- Type of rustic finish on Japanese knives. Blades aren't finished except for the edge, blue blackish color. See Watanabe Nakiri Knife Review and Takeda Cleaver Review.

- Narrow section of metal between the notch at the end of the neck of the blade - L on the Diagram, emoto(K on the Diagram) and the handle, approximately 5mm long. Found on many Japanese knives, never on western knives. In general when the knife has machi, the specified blade length includes all of the knife blade up to the machi notch, not just from the blade Ago(chin, G on the Diagram to the tip. Although, some makers do not include machi in blade length. In the end, it's better to ask if unsure.

- Literally Pine Cone Cut. Usually done with Yanagiba. Fish sliceis cut with angle to create lattice pattern.

- Also mune. Japanese term for blade spine - M on the Diagram.

- Refers to differentially tampered Honyaki knives. Blade spine is covered with mud, which is allowed to dry, then the whole thing is heated to the desired temperature and quenched in water. Spine is softer and springy, giving the blade certain degree of flexibility.

- Japanese term for wood grain pattern Jigane. That includes not only jigane, but various parts of the knife, butt cap, bolster, etc. See Aritsugu Wood Pattern Yanagiba review.

- Also mine. Japanese term for blade spine - M on the Diagram.

- Japanese term for knife tang, portion of the metal to which the handle is attached.

- Literally Spiral Tide Cut. Usually done with Yanagiba. Mainly used for squid. With the knife perpendicular to the board, first, parallel cuts are made onthe square piece of squid, then the piece is turned over, rotated 90° and rolled, well you can insert Shiso leaves in there.

- Awase type forging for the single bevel knife. Cladding is applied only on the cutting edge side of the blade, Ura(back side) is hagane, or hard steel. See Ni-Mai on the diagram

- Edge side of the single bevel knife. See also Ura, Urasuki.

- Technique of welded steel that laminates the hard core of the blade with softer outer layers. Basically, this is Awase on both sides of the Hagane, but not over the spine. See San-Mai on the diagram. Occasionally Warikomi is used interchangeably with San-Mai, but it is a different type of awase(cladding) as you can see from the diagram.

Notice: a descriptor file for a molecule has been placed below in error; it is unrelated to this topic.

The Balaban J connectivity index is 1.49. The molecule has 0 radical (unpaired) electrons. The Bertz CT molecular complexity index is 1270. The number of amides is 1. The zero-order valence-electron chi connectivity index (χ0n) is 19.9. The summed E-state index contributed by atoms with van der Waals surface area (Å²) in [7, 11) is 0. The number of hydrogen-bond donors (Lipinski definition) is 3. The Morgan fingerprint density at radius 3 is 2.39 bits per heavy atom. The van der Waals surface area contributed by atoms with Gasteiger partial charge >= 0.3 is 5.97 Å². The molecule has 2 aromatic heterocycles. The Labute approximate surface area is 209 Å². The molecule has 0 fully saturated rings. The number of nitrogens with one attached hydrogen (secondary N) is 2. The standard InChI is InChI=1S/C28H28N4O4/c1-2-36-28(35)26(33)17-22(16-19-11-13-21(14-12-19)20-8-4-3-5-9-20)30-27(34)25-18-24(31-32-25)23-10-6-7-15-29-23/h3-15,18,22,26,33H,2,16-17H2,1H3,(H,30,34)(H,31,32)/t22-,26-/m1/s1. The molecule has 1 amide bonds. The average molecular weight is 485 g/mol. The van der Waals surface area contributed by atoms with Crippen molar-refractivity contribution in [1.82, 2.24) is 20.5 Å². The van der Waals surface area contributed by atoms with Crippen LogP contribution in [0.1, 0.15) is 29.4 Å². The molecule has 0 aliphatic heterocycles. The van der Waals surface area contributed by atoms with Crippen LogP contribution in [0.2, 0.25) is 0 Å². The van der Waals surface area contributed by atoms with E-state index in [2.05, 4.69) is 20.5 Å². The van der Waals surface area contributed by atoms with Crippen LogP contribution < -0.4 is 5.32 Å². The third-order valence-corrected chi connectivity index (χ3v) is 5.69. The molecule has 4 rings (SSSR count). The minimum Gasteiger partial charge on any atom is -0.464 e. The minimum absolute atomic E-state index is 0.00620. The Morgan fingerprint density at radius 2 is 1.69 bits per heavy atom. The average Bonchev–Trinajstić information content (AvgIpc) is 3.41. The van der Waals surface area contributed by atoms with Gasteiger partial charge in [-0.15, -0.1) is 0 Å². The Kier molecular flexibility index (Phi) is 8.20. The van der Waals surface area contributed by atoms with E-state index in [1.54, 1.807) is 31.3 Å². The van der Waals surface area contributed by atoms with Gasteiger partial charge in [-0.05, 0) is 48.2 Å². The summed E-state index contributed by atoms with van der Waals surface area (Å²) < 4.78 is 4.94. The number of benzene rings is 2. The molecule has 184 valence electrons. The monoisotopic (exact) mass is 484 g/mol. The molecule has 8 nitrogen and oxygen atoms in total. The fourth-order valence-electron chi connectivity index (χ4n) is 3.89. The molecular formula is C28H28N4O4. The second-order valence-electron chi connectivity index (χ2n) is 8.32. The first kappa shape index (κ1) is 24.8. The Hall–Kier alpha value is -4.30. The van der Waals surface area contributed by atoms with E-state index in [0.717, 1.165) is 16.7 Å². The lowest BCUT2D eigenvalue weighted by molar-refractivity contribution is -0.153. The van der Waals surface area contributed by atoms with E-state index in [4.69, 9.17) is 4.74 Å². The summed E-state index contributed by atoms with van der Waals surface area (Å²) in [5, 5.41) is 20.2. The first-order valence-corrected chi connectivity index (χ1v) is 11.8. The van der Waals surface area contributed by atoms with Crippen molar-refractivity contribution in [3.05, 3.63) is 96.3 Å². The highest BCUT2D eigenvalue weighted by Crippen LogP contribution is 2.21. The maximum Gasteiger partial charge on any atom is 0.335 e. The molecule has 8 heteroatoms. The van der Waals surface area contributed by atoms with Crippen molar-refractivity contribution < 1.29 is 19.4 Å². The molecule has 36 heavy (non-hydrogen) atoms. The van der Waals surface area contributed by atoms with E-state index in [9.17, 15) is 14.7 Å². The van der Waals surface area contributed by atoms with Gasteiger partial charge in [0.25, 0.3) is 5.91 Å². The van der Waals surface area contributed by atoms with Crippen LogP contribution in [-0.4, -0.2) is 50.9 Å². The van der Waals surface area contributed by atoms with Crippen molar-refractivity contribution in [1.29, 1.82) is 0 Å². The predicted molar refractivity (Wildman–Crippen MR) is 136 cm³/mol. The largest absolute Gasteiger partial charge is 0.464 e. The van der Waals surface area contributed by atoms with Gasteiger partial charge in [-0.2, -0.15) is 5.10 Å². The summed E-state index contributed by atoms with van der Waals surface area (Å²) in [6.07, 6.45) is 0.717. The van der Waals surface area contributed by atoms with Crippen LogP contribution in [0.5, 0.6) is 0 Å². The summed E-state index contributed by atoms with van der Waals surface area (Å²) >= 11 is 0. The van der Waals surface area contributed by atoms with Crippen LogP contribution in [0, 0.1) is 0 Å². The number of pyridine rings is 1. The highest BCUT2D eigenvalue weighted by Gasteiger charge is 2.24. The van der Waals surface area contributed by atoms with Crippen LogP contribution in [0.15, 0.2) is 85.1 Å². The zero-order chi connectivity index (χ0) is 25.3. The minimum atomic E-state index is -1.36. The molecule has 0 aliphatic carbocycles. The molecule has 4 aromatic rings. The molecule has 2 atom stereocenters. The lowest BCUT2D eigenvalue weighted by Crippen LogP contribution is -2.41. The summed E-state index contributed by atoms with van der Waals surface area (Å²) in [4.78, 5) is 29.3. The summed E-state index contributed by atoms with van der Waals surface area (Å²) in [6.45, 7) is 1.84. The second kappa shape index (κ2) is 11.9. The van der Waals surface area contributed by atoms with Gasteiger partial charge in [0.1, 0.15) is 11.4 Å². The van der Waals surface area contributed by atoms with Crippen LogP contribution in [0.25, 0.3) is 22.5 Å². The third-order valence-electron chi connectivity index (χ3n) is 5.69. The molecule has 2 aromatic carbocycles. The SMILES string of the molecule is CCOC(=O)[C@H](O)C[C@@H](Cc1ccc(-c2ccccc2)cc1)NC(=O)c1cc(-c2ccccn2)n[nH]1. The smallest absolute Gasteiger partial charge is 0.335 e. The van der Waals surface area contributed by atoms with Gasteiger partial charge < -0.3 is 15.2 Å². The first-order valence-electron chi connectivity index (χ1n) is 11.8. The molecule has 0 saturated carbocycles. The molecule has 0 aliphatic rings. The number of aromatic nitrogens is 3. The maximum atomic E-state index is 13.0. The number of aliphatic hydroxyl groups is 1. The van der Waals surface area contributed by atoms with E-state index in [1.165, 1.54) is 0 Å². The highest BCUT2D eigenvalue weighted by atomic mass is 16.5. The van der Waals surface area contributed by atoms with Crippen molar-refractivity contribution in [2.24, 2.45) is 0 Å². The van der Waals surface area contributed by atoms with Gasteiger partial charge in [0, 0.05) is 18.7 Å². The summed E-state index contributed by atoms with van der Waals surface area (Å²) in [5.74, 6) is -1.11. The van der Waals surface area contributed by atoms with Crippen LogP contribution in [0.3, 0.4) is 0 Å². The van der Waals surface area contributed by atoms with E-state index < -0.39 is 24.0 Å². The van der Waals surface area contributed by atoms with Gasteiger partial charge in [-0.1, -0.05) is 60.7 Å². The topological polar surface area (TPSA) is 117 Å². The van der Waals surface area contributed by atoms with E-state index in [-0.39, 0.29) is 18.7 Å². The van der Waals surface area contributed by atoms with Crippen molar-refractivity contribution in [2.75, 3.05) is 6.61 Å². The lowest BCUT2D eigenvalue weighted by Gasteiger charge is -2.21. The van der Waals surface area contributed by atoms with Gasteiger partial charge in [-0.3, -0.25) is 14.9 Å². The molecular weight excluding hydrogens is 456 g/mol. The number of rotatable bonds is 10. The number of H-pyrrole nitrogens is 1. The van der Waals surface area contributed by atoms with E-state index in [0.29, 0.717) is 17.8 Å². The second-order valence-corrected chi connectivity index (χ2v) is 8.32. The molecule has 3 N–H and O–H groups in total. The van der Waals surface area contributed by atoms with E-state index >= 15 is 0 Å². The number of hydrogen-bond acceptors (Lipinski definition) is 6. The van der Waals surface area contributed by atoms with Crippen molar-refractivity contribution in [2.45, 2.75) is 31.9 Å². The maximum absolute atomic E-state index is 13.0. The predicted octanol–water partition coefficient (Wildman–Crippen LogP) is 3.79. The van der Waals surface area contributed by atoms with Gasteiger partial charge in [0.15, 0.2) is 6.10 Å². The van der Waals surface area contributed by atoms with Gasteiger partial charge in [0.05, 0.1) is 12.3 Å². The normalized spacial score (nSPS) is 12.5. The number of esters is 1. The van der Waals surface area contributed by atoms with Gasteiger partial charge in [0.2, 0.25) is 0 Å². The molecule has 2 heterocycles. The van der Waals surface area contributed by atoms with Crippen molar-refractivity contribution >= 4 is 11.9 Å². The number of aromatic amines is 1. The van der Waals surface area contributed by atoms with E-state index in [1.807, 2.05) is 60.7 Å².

- Wooden sheath, or scabbard for the knife. As usual, identical wood is used for the handle and saya.

- Imperial court or Shinto Shrine ceremony when the fish is filleted without touching it with hands, using special knife called Gishiki-Bocho and silver chopsticks. Shiki-bocho has been performed in some form or other probably since the late Nara period, and certainly since the early Muromachi period. Thus it would be accurate to say that the knife has likely been in use for between 600 and 1000 years.

- Japanese term for the ridge line(B on the Diagram) formed by the flat portion of the blade and the blade path - Kiriba - D on the Diagram.

- In western world it's called Japanese Basil. Shiso leaves have distinc, delicate flavor. Used in may dishes, including sashimi, sala, omlet, etc.

- Sashimi slicing technique, the knife is held at around 40° angle from fish and pulled back.

- Description for damascus pattern knife. See Kobayashi Suminagashi Nakiri Hocho Review.

- Back side of the single bevel knife. Typically, on Japanese single bevel knives Ura is concave, not flat, and referred as Urasuki. See also Omote.

- Japanese term for flattening the back side of the single bevel urasuki type edge.

- Concaved surface on the back side of the single beveled Japanese knives. Helps to reduce the drag during cutting. The last edge on the Knife Edge Grind Type Diagram shows concave back of urasuki edge grind type.

- Sashimi slicing technique, same as Sogizukuri, except the slices are ~1mm thick, translucent slices.

- Cutting method, combination of push cutting, vertically down and slight forward motion. Main cutting technique with Usuba and Nakiri.

- Type of cladding, basically Awase with Jigane applied on the sides and spine of the Hagane, see Warikomi on the diagram. Occasionally Warikomi is used interchangeably with San-Mai, but it is a different type of awase(cladding) as you can see from the diagram.

- Sashimi slicing technique, same as Hirazukuri, used mostly on tougher skinned or textured fish. Slices are narrower Yae in Japanese refers to something multilayer or double.

Thanks & Credits

  • Special thanks to Takeshi Aoki of Aframes Tokyo for help with Japanese terminology.
  • Shinichi Watanabe for help with Japanese terminology, providing photos, and for his excellent knives too.
  • Hiromitsu Nozaki - Author of the book Japanese Kitchen Knives.

Last updated - 05/19/19